The patient is a 69-year-old man with hypertension on amlodipine, hypogonadism on testosterone therapy, and chronic polyuria thought to be due to central diabetes insipidus on intranasal desmopressin at 10 µg twice daily who presented to the emergency department from his primary care physician’s office 6 months after initiation of desmopressin with 1 month of progressive fatigue, anorexia, dizziness, weakness, and gait instability that worsened in the week prior to presentation. He denied any fevers, headaches, neck pain, chest pain, nausea, vomiting, diarrhea, dark stools, or leg swelling, but did note increased thirst with up to 1 gallon of water intake daily for several weeks. His past medical history also included hyperlipidemia, obesity with mild obstructive sleep apnea, gastroesophageal reflux disease with esophagogastric fundoplication, and benign prostatic hyperplasia with green light photovaporization.

On examination in the emergency department, the patient had normal vital signs and was alert but was very lethargic and had an unstable gait. A non-contrast computed tomography scan of the head on the day of admission demonstrated no acute intracranial processes. However, a basic metabolic panel revealed a sodium level of 96 mmol/L, which was down from 125 mmol/L 2.5 months prior to presentation, and down from a value of 134 mmol/L at the initiation of desmopressin 6 months prior. Additionally, the patient’s urine sodium level was 37 mmol/L and he had normal thyroid-stimulating hormone and cortisol levels. Given the patient’s profound hyponatremia with changes in mental status, hypertonic saline was administered and admission to the medical intensive care unit was initiated.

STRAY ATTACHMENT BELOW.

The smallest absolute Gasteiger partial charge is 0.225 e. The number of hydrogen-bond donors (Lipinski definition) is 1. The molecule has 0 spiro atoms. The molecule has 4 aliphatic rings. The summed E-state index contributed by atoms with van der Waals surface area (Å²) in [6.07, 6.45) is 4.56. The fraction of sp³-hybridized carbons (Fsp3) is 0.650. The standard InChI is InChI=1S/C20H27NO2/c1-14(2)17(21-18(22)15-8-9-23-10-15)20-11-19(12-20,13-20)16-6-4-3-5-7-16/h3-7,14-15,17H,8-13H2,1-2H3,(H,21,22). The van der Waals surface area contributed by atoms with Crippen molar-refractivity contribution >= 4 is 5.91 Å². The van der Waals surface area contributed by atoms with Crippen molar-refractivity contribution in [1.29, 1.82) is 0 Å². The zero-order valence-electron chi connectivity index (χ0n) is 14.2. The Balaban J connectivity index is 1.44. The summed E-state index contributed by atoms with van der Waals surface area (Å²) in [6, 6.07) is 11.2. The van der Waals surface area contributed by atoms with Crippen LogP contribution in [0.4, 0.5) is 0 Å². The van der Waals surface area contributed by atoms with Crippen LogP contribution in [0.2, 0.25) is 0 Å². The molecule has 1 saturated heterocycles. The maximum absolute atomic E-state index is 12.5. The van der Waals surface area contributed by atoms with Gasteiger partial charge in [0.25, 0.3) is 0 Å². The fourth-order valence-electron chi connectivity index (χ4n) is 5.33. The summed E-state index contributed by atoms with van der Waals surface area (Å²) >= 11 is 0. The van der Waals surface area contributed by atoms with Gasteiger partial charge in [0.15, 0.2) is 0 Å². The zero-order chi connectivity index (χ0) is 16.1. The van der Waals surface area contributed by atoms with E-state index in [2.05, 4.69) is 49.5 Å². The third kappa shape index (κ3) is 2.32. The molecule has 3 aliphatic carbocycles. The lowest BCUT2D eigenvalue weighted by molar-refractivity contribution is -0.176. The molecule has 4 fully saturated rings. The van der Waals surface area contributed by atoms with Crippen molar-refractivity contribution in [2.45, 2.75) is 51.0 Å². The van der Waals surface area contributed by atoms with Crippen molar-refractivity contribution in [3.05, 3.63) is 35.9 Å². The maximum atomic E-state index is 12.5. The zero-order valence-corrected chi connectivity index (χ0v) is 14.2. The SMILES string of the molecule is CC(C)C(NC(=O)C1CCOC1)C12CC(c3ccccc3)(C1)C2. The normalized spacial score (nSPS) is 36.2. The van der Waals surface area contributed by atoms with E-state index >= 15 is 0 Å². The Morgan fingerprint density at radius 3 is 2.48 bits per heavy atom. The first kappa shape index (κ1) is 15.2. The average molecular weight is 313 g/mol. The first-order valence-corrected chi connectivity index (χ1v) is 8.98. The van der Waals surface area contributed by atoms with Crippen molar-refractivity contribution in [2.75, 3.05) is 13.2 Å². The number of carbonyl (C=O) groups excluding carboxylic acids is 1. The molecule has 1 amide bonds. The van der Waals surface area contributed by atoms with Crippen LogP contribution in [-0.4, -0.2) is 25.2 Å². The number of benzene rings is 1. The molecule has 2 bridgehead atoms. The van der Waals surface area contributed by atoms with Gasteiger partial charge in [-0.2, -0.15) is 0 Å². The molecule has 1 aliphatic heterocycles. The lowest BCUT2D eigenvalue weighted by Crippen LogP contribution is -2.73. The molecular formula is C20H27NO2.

In the medical intensive care unit, the patient was placed on an 800-mL/day fluid restriction, taken off the hypertonic saline, and placed on a dextrose infusion to match urine output. The patient required infusion of over 11 L of 5% dextrose (Fig. 1) to match a high urine output, which peaked at 7.4 L on the second day of admission and then tapered down to 1.5 L by hospital day 5 (Fig. 2). Over the course of 4 days in the medical intensive care unit, the patient’s sodium levels steadily increased to 125 mmol/L (never rising above 8 mmol/L in a day) with improvement in his mental status and symptoms (Fig. 3). The patient was then transferred to the medicine unit with stabilization of his serum sodium levels between 130 and 132 mmol/L on repeated checks prior to discharge home.

Fig. 1
figure 1

Dextrose 5% water (D5W) administered during hospitalization

Fig. 2
figure 2

Urine output during hospitalization

Fig. 3
figure 3

Serum sodium level during hospitalization

At discharge, the patient was instructed to discontinue his desmopressin. Repeat sodium levels on outpatient follow-up remained stable between 136 and 139 mmol/L. However, as seen in Fig. 4, comparing a magnetic resonance imaging study of the brain obtained on day 3 of admission to one obtained on day 25 after admission revealed a slight irregular T2 hyperintensity in the central part of the pons, likely consistent with central pontine osmotic myelinolysis. Despite this finding, the patient eventually returned to his baseline mental status with no permanent neurologic deficits observed at the 2-year follow-up. The central diabetes insipidus continued for several months and then went into remission.

Fig. 4
figure 4

Magnetic resonance imaging (MRI) with evidence of central pontine myelinolysis. Baseline is on hospital day 3. Central pontine myelinolysis is seen on day 25 after admission